absolutely. i recommend WJEC to anyone who is looking for a way to avoid a lot of the problems people have mentioned
user posted image

#14 Jacko

Jacko

    Advanced Member

  • Members
  • PipPipPip
  • 167 posts

Posted 11 June 2003 - 05:47 PM

Today's AQA B paper 'analysis' questions all asked 'Which was more important as a reason - a or b?' Which is fair enough, but we haven't taught them how to deal with that kind of question,

My feelings exactly John. I wrote a Year 10 paper which was based on the style of question given in the specimen paper we were sent. I then used the Specimen Paper itself for my mock. Then we get something quite different in the exam.

My main gripe with the paper, however, as I have mentioned elsewhere, was the rubric. I know we had been sent a copy of this to prepare students but it my case it arrive the week they left on study leave. I sent it out to them with an accompanying note trying to explain about the different Options on Section A. Several of them came to me yesterday before the exam to seek reassurance about it. I went into the exam, went through the rubric with them, told them (as we are allowed) exactly what option we had studied and how many questions had to be answered on it. I then left the hall and one the invigilators told me that I'd hardly got through the door before one kid put his hand up and said "So do we have to do all of these."

Later in the afternoon I was in a leadership team meeting. One of the Assistant Head's (an English teacher!) needed clarification after reading it and the Head was astonished at the level of literacy needed to respond to the questions at all compared to other exams!

#15 JohnDClare

JohnDClare

    Six Star General

  • Admin
  • 3,190 posts

Posted 14 June 2003 - 08:38 AM

I agree with Jacko. Our examinations' officer refused to read out the rubric, and we had to parachute in a History teacher just to do that and then leave.

On reflection, I have decided that I have even more gripes about the AQA Modern World Paper 1 than simply the phrasing of the questions.

1. WHAT IT LEFT OUT disappointed me. (I think my biggest upset was the decision to focus on the U2 incident for half of the Cold War question.) The pupils are learning HUGE amounts of stuff which just isn't used or needed at all - and the examiners focus in on something you've merely told them it happened. This boils down, of course, to the syllabus-in-the-first-place. It is just far too big! How one is supposed to fit everything in amazes me.

2. Consequently, for the moderately- and less-able pupil, the GCSE Modern World History Paper becomes - from start to finish - 'A PAPER TO CATCH YOU OUT'.

* it requires learning vast amounts of factual and conceptual material and then asks questions on a fraction of it. So any pupil who learned the stuff unevenly can be punished because the bits they didn't learn came up.
* it often asks questions in an obscure and nuanced way - so children without the cultural or language skills can miss the point of the question and lose the opportunity to show what they know even when they actually do know the stuff on that topic.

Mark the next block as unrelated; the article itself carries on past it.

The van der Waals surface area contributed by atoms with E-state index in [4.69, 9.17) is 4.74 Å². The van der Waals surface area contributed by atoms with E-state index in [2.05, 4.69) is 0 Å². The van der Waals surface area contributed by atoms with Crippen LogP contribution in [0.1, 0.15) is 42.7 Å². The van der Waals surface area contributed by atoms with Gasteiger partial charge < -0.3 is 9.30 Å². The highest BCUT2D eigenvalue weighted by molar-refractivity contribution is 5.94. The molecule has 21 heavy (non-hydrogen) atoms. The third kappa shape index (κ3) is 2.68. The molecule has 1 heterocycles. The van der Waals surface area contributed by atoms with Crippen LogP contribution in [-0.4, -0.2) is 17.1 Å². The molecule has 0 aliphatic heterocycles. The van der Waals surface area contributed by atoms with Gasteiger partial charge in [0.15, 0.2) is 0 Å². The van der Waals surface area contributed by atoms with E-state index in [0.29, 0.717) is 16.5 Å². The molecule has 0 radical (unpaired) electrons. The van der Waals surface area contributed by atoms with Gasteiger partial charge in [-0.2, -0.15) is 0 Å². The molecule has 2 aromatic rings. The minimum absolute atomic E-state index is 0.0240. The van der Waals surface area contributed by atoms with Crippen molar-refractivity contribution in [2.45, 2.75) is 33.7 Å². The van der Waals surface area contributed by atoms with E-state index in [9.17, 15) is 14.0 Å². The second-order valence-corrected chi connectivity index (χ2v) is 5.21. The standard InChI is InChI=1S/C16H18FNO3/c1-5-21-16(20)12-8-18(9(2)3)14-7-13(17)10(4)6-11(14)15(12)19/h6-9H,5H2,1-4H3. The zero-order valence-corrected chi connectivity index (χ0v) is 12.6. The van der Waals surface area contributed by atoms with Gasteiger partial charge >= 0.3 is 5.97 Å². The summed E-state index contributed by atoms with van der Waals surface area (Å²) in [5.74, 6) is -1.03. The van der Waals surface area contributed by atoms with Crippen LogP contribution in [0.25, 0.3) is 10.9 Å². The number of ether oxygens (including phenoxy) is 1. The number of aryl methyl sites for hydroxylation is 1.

* it routinely asks questions that pupils may not have directly considered in their studies (eg ALL those either/or questions this year) - requiring them to 'think on their feet' in the pressure of an exam.

How could things be made better?
a. Reduce syllabus content. This would allow better, more inventive teaching at KS4 (something that everyone is screaming about anyway).
b. Keep the sourcework questions. I have no problem with testing pupils' skills - I can teach them a skill, and they can more (or less) learn it, and it's valid to examine that. These questions, also, tend to be asked in a 'standard' way which flags up for the pupil what they have to demonstrate.
c. On the essay questions, ask routine (boring) questions about mainline topics:
* 'Describe the events of the Sudetenland Crisis of 1938'
* 'Why did the Cold War break out after 1945?'
[Pupils want to be thrilled and challenged in their lessons, not in their exam - to try to set 'interesting' and inventive questions in an exam risks simply bewildering them, and that is not fair.]
* And where you have an 'opinion' essay, give it a title so the pupils know what topic they are being asked about:
'Why Hitler's Foreign Policy was Successful
"The most important factor in allowing Hitler to succeed in his foreign policy was Chamberlain's policy of appeasement." Do you agree?'
And ask such questions in a number of standardised ways, so that teachers can warn and prepare their pupils for what they will meet.

What would be wrong with such an approach? The better pupils would STILL write better answers! There need not necessarily be any improvement in the grades given - presumably easier questions would simply evoke more demanding markschemes. But more pupils would leave the exam feeling that they had done justice to themselves. And it would favour the honest slogger (who has tried so hard learn everything) over the bullshitter with a nice turn of written phrase.




0 user(s) are reading this topic

0 members, 0 guests, 0 anonymous users